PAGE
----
Nasa is challenging members of the public to design and build a 3D-printed habitat for deep space exploration, including the agency's journey to Mars.
Participants of the $2.25m competition are being asked to create a living space using indigenous materials in combination with other items from the spacecraft that would be considered as waste.
Named the 3D Printed Habitat Challenge, it will be carried out in multiple phases, with the already initiated at the Bay Area Maker Faire in San Mateo, California.
Under phase one, participants will develop state-of-the-art architectural concepts to be brought to life through 3D-printing techniques.
Nasa will select the top 30 submissions and award a prize purse of $50,000 at the 2015 World Maker Faire in New York.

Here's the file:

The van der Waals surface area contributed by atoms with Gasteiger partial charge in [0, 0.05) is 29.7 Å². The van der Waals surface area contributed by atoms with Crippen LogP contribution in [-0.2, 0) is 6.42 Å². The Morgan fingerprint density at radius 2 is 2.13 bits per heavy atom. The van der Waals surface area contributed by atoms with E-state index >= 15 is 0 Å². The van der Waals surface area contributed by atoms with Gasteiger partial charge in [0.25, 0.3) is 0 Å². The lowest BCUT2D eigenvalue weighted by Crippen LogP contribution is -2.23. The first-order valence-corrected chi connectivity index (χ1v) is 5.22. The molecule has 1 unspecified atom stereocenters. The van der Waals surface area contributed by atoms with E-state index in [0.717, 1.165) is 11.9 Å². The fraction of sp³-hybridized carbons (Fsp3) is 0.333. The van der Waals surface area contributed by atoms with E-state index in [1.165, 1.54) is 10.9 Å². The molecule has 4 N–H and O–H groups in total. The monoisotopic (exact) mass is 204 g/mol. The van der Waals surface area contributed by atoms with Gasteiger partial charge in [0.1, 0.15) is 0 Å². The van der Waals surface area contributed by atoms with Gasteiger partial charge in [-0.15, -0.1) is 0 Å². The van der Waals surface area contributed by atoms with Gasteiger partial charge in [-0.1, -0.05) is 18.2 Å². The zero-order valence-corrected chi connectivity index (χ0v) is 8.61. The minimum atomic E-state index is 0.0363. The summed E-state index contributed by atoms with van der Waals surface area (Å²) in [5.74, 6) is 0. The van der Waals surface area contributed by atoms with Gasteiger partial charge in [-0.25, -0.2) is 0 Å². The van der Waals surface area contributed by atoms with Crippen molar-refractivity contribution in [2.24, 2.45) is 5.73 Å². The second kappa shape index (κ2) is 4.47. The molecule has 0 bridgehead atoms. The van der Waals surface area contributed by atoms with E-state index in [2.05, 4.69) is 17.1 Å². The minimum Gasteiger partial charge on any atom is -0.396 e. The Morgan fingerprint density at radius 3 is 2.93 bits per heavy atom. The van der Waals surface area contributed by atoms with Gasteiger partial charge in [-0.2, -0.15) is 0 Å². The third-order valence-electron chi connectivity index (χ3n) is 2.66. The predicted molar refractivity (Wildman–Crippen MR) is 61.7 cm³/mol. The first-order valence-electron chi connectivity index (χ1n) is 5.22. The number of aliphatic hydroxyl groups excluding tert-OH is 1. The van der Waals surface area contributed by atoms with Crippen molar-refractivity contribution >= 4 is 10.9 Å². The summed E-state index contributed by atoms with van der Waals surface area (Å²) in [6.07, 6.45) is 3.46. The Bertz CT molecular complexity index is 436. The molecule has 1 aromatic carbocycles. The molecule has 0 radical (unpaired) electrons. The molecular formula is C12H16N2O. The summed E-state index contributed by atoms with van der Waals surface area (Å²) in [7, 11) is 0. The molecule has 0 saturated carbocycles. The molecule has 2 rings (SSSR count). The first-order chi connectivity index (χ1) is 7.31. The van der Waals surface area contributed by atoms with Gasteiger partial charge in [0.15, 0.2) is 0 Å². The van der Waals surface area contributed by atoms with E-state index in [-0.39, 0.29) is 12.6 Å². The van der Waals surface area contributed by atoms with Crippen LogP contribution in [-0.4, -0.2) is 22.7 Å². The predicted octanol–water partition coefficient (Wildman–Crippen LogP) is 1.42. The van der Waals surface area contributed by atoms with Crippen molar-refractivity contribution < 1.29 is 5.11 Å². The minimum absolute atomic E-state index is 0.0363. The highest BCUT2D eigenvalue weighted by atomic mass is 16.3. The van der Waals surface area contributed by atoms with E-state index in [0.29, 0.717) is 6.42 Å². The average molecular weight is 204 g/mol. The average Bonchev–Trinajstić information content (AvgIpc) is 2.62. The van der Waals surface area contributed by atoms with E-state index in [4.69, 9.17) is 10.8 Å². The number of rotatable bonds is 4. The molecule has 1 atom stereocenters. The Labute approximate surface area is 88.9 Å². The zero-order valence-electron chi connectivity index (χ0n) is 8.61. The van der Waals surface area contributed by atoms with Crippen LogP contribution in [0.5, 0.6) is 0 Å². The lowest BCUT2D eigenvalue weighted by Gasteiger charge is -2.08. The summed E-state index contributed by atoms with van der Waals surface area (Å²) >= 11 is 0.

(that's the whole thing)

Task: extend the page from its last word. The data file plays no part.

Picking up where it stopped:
The challenge is part of Nasa's Centennial Challenges programme and is intended to boost additive construction technology, which can be used to create sustainable housing solutions that are not restricted to Earth.
Nasa Centennial Challenges programme manager Sam Ortega said: "The future possibilities for 3D-printing are inspiring, and the technology is extremely important to deep space exploration.
"This challenge definitely raises the bar from what we are currently capable of, and we are excited to see what the maker community does with it."
The second phase of the initiative will be divided into two levels with the first comprising a Structural Member Competition and the second being an On-Site Habitat Competition.
Level one will focus on the required fabrication technologies for manufacturing structural components from either indigenous materials alone, or combined with recyclables.
The second level will challenge competitors to develop full-scale habitats using the indigenous materials or new combinations produced.
Each level winner will be awarded a $1.1m. Registration for both levels in the second phase opens on 26 September.